Tevis, Walter

Tagged: Author

(1928-1984) US author, professor of English literature at the University of Ohio, who perhaps remains best known as the author of The Hustler (1959), filmed in 1961, and its sequel, The Color of Money (1984), filmed in 1986. He began publishing sf with "The Ifth of Oofth" for Galaxy in April 1957 as Walter S Tevis – his early work, and the tales he wrote around 1980, are assembled as Far from Home (coll 1981) – but he first came to wide notice as an sf writer with The Man Who Fell to Earth (1963), the basis of Nicolas Roeg's film The Man who Fell to Earth (1976), which starred David Bowie. It is the delicately crafted story of an Alien who comes to Earth from "Anthea" (his people's name for their planet) in an attempt to arrange asylum for his dying race. In return, he will pass on the benefits of Anthean science; this will in fact entail the Antheans taking control of Earth as better custodians than humans have so far shown themselves. Becoming as physically and emotionally human as his Technology and his powers of empathy permit, he finds the xenophobic bureaucracy of humanity's response to him, when he reveals himself and his quest, impossible to bear; and the clumsily inadvertent blinding he suffers fairly represents the dying of any hope he might have had of making sense of us. Anthea itself is never explicitly identified, but it is indicated that the world is arid, of lesser Gravity than Earth, and located within our own solar system; the only plausible candidate is Mars.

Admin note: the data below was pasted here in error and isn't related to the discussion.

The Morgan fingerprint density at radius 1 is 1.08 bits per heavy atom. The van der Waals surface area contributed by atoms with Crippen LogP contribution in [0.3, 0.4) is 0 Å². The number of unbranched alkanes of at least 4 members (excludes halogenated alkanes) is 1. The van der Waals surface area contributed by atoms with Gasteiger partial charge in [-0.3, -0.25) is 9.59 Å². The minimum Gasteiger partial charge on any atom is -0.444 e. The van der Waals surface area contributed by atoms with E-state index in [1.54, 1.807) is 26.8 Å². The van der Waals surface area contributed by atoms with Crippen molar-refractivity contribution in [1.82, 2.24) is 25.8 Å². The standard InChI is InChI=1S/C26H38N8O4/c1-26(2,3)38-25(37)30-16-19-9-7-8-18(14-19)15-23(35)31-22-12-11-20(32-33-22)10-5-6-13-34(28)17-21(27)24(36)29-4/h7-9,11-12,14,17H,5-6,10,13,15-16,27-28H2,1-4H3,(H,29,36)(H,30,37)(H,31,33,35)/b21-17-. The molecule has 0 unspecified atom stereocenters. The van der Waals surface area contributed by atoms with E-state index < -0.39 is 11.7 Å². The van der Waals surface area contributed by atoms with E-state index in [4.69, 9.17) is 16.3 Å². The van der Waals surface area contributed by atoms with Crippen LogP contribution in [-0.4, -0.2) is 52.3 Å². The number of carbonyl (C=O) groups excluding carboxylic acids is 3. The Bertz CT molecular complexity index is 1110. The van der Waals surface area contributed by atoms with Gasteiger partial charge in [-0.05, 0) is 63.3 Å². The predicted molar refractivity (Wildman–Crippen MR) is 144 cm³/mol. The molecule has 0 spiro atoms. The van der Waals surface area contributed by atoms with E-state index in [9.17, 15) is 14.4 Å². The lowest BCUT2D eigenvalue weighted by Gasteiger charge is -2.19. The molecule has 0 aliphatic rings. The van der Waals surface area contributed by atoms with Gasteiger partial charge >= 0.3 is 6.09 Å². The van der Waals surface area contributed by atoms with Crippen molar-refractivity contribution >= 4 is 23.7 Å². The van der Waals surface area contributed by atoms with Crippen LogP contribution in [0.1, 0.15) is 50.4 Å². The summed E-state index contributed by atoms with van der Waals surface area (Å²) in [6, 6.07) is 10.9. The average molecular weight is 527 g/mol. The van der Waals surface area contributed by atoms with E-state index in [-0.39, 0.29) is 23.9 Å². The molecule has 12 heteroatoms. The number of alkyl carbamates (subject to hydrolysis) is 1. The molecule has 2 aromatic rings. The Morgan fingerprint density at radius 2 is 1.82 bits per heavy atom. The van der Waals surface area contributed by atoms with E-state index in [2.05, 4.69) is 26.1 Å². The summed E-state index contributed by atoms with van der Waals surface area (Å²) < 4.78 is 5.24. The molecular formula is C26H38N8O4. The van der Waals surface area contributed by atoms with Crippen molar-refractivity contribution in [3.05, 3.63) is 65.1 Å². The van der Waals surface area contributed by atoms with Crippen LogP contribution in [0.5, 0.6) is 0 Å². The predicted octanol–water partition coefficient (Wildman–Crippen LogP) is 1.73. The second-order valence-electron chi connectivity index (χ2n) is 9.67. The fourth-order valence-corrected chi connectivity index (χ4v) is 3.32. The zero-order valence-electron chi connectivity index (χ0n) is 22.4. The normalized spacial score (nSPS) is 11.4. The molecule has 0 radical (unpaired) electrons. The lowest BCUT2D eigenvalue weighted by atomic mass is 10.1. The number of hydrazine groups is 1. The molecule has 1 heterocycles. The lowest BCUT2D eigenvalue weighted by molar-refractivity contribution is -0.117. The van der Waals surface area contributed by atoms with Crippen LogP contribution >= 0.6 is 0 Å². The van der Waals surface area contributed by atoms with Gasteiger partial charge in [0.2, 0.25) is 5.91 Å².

Tevis's subsequent novels were less darkly inspired. Mockingbird (1980) rather mechanically runs its Android protagonist through a process of self-realization in a senescent USA 500 years hence. The Steps of the Sun (1983) is the story of an impotent tycoon who revivifies himself and perhaps the entire Earth by finding a sentient, motherly and cornucopian Living World on his first – highly illegal – Space Flight and bringing her gifts back home; an earlier planetfall on the same voyage has provided unlimited supplies of "safe uranium" (see Elements; Power Sources); but too often the plot fades away into psychodrama. Tevis himself said that his work was autobiographical. His early death perhaps kept him from telling a whole story. [JC/DRL]

see also: Robots.

Walter Stone Tevis

born San Francisco, California: 28 February 1928

died New York: 9 August 1984

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